The Benefits and Uses of Mala Beads

The Benefits and Uses of Mala Beads
Lena Schmidt

In modern yogi times, especially in the United States, mala necklaces and bracelets are increasing in popularity. You can find them for sale at many yoga studios, online through specialty retailers like Silver and Sage and Tiny Devotions, and handmade, one-of-a-kind creations by local artists on Etsy.

Malas are often used as decorations, jewelry, or during seated meditation. You may see malas adorning the wrists, necks, and altars of meditation devotees and at the top of mats of yoga practitioners. These beautiful necklaces often hold special significance for the bearer based on where they got it, why they chose the stones, and the energy resonance they feel with the beads.

Traditionally a mala—which means “garland”—has 108 beads strung together and one “guru bead,” which is larger than the rest. The guru bead is used as a place marker for the fingers to feel for the end or the beginning of the necklace for meditation or mantra chanting. Sometimes there are special or different shaped beads placed after every 27th bead to make it easier to keep track of the mantra. You’ll often also find bracelets and decorative necklaces with 54 or 27 beads, half and a quarter of the 108 respectively. Nowadays, malas are made out of a variety of materials including wood, seeds, stones, pearls, and crystals.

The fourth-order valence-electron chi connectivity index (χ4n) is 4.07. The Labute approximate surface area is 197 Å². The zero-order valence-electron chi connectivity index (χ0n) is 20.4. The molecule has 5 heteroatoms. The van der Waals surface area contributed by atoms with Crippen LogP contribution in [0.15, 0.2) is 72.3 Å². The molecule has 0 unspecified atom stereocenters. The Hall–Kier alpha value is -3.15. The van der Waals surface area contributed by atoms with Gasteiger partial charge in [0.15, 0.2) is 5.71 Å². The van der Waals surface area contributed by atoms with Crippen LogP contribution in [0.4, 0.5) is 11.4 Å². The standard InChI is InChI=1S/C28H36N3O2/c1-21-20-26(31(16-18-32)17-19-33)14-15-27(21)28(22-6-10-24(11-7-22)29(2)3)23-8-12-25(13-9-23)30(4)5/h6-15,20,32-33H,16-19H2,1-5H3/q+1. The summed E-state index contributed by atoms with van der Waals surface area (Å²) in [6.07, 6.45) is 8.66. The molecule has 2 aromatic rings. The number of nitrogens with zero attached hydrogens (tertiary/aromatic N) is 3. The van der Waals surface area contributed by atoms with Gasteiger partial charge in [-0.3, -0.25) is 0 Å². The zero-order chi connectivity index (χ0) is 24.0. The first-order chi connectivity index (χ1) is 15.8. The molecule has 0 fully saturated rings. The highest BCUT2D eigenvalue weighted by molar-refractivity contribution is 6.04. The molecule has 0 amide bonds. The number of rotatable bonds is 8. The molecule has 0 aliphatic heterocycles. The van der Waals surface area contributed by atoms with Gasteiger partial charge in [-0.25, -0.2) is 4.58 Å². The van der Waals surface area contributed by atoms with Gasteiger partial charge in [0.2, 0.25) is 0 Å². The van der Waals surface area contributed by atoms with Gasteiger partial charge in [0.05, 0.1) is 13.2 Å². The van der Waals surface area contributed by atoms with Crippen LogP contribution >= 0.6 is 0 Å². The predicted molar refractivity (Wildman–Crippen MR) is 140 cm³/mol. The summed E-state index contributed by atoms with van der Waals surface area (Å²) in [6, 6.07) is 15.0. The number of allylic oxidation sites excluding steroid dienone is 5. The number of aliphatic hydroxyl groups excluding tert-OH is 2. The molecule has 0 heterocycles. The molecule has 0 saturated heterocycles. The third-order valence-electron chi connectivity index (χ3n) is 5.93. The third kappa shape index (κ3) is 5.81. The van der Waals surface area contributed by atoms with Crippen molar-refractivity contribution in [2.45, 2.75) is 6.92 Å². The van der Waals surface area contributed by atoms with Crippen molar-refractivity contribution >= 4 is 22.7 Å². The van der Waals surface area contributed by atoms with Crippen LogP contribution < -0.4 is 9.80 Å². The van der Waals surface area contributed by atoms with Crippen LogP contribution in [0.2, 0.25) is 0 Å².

Benefits of Using Mala Beads

A common way to use the mala is to track a “japa,” or mantra meditation. The repetitive recitation of a single sound, such as “om,” a few words, such as “om mani padme hum,” or a longer mantra, such as the Gayatri Mantra, can be calming and transformative. Whether you’re chanting out loud, whispering, or repeating a phrase silently, tracing the beads of the mala with your fingers can help you keep track of the japa. “Japa” translates to “muttering” in Sanskrit.

Similar to praying with rosary beads, meditating with a japa mala has been shown to help slow respiration and encourage well-being. Repeating the mantra of your choosing redirects the mind from daily obsessions and introduces positive thought patterns. Similar devices have been used for generations in a variety of spiritual traditions including:

  • Hinduism
  • Buddhism
  • Jainism
  • Sikhism
  • Christianity
  • Islam

Meditation positively affects the brain and mood and practitioners report feeling relaxed, having better focused attention, and enhanced self-awareness. Consider the pose Malasana, commonly cued as “Yogi Squat.” The yogi squats and brings the hands to the heart, representing a single bead on the mala necklace, the yogi is small, individual, and unique. Just like each of the beads that are intimately connected to all the others through the string of the mala, the yogi is intimately connected to all other beings. This is the reminder of this pose: though individually we are special, together we are stronger.

Malas can be a significant part of your meditation practice. Here are some unique ways to use a mala:

Gift …read more
Source: Deepak Chopra  

CurationFlux Theme